Dec 072012

On the one hand, my office and bathroom are hazmat sites. On the other hand, I have a kickin’ new haircut.

Yup, that’s the plastic wall of the office hazmat site behind me.

The source of the water was discovered yesterday. Basically, with every shower, water was pouring into the floor underneath the tub from the seam between the tub and the tile above. We’d never noticed it before, but it must have been happening for quite some time, given that mold was growing in the baseboard (!) of the office wall below.

Downstairs, the drywall on that wall of the office has been torn down; the structure behind it is being dried and disinfected. Then new drywall will be installed.

Upstairs, the tub and all the tile is being torn out. The whole area will be dried out and disinfected. The floor will be replaced, as the wood is terribly rotten. In place of the tub, I’m going to install a walk-in shower. That was something I’d planned to do soon, and… well… no time like the present!

Also, in the course of checking for mold in the office, we discovered a leak in the foundation. That doesn’t surprise me: I suspected such a problem, but I’d just never done much about it. (Stupid, I know.) That happened on the southeast side of the house a few years ago, and we put in a trench and a sump pump to deal with future seeping. That’s worked well, so that’s the plan for this northwest side of the house now too.

The whole episode has been a small nightmare, but I’m working with a good company, and I expect that life Chez Hsieh will be back to normal sometime in early 2013.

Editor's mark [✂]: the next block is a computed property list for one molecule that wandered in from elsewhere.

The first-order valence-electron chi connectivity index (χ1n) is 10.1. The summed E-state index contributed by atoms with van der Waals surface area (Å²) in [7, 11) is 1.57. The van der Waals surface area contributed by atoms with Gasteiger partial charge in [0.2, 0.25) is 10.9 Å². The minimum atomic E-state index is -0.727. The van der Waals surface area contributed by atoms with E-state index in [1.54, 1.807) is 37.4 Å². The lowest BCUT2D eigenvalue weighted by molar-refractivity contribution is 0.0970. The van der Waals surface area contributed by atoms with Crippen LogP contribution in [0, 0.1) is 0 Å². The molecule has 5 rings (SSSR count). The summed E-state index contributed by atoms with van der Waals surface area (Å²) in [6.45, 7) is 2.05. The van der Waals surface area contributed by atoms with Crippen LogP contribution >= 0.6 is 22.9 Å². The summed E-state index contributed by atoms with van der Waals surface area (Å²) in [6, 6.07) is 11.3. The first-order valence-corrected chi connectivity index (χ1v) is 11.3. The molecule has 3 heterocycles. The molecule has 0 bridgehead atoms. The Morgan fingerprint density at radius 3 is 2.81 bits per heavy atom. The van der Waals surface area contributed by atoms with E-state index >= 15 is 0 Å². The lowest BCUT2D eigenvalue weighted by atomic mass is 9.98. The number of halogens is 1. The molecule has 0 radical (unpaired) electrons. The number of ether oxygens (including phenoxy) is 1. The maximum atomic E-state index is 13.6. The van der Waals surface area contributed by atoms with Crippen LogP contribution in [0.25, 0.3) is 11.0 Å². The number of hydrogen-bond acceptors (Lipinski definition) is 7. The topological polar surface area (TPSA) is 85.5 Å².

I took some pictures of the damage from the water leaks today (Friday, 12/7), and I just uploaded them here. Enjoy!

We still don’t know whether insurance will cover the repairs, as I haven’t yet been able to talk to my adjustor. GRRRR.

  • William H. Stoddard

    Other than the glasses, that cut and color make you look strikingly like Willow Rosenberg. . . .

  • John Price

    When I redecorated both my bathrooms I used only pressure treated lumber and moisture resistant drywall or tileboard over treated plywood. Good luck. It is a very nice haircut.

  • c_andrew

    Diana, If you are going to tile your walk-in shower instead of using an insert, you probably ought to use wonderboard – as it is stronger and while not waterproof, will not collapse under water saturation like drywall does. (Wonderboard is the brand name for a concrete & fiberglass panel.) When we did upper end houses, we would put a drypack foundation under the tile in the shower (dry pack is a cement mix that has only enough water to hold together rather than flow so you can pack it to the appropriate slope for the tile installed on it) with a vinyl moisture barrier that went up the walls behind the wonderboard about 6 inches higher than your exit step. We’d also use a dual drain – one that drains from above the tile, of course but also has a secondary drain above the vinyl substrate to provide egress for any moisture that wicks through the grouting. You begin nailing the wonderboard to the walls studs above the height of your exit step so that in the event the drain backs up, it will go onto your bathroom floor rather than into your bathroom walls. Good luck with the water damage. It’s no fun and smells pretty bad.

  • kurtcooksalot16

    I really hope that some of the plumbing problems don’t create water problems for the rest of the house. It would be so bad to have mold and rotting wood. I don’t think that there is much water coming from the pipes right now so I am good for now.

Suffusion theme by Sayontan Sinha